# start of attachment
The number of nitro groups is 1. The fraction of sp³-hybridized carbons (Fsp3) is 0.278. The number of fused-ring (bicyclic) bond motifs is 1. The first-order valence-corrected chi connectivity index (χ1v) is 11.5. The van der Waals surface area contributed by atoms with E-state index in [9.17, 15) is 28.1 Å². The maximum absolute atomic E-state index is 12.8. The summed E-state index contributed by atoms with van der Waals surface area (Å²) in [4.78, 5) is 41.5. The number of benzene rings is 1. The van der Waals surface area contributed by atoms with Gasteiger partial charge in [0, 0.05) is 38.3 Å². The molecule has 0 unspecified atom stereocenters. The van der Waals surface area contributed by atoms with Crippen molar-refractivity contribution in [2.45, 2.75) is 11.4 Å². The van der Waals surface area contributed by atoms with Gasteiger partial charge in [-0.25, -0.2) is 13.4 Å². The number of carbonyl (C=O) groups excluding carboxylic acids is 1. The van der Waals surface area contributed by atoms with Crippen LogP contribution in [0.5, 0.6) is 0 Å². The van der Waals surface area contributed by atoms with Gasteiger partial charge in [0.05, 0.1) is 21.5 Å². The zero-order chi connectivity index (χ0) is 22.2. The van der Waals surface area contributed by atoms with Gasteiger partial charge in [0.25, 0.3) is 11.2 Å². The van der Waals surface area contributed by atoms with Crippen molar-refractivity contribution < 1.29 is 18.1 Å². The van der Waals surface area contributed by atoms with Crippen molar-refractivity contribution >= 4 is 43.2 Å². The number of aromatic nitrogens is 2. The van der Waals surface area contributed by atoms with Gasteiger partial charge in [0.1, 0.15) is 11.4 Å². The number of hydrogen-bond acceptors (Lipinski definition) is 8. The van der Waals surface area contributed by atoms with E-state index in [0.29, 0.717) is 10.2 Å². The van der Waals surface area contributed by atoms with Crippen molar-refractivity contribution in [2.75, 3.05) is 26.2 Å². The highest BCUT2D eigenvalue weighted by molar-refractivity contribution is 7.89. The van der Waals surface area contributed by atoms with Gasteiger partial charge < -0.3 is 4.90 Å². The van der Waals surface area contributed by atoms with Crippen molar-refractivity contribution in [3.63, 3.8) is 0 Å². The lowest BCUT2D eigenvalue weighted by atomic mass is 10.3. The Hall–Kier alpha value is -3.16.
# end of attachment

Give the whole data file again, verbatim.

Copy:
The number of nitro groups is 1. The fraction of sp³-hybridized carbons (Fsp3) is 0.278. The number of fused-ring (bicyclic) bond motifs is 1. The first-order valence-corrected chi connectivity index (χ1v) is 11.5. The van der Waals surface area contributed by atoms with E-state index in [9.17, 15) is 28.1 Å². The maximum absolute atomic E-state index is 12.8. The summed E-state index contributed by atoms with van der Waals surface area (Å²) in [4.78, 5) is 41.5. The number of benzene rings is 1. The van der Waals surface area contributed by atoms with Gasteiger partial charge in [0, 0.05) is 38.3 Å². The molecule has 0 unspecified atom stereocenters. The van der Waals surface area contributed by atoms with Crippen molar-refractivity contribution in [2.45, 2.75) is 11.4 Å². The van der Waals surface area contributed by atoms with Gasteiger partial charge in [-0.25, -0.2) is 13.4 Å². The number of carbonyl (C=O) groups excluding carboxylic acids is 1. The van der Waals surface area contributed by atoms with Crippen LogP contribution in [0.5, 0.6) is 0 Å². The van der Waals surface area contributed by atoms with Gasteiger partial charge in [0.05, 0.1) is 21.5 Å². The zero-order chi connectivity index (χ0) is 22.2. The van der Waals surface area contributed by atoms with Gasteiger partial charge in [0.25, 0.3) is 11.2 Å². The van der Waals surface area contributed by atoms with Crippen molar-refractivity contribution < 1.29 is 18.1 Å². The van der Waals surface area contributed by atoms with Crippen molar-refractivity contribution >= 4 is 43.2 Å². The number of aromatic nitrogens is 2. The van der Waals surface area contributed by atoms with Gasteiger partial charge in [0.1, 0.15) is 11.4 Å². The number of hydrogen-bond acceptors (Lipinski definition) is 8. The van der Waals surface area contributed by atoms with E-state index in [0.29, 0.717) is 10.2 Å². The van der Waals surface area contributed by atoms with Crippen molar-refractivity contribution in [2.75, 3.05) is 26.2 Å². The highest BCUT2D eigenvalue weighted by molar-refractivity contribution is 7.89. The van der Waals surface area contributed by atoms with Gasteiger partial charge < -0.3 is 4.90 Å². The van der Waals surface area contributed by atoms with Crippen molar-refractivity contribution in [3.63, 3.8) is 0 Å². The lowest BCUT2D eigenvalue weighted by atomic mass is 10.3. The Hall–Kier alpha value is -3.16.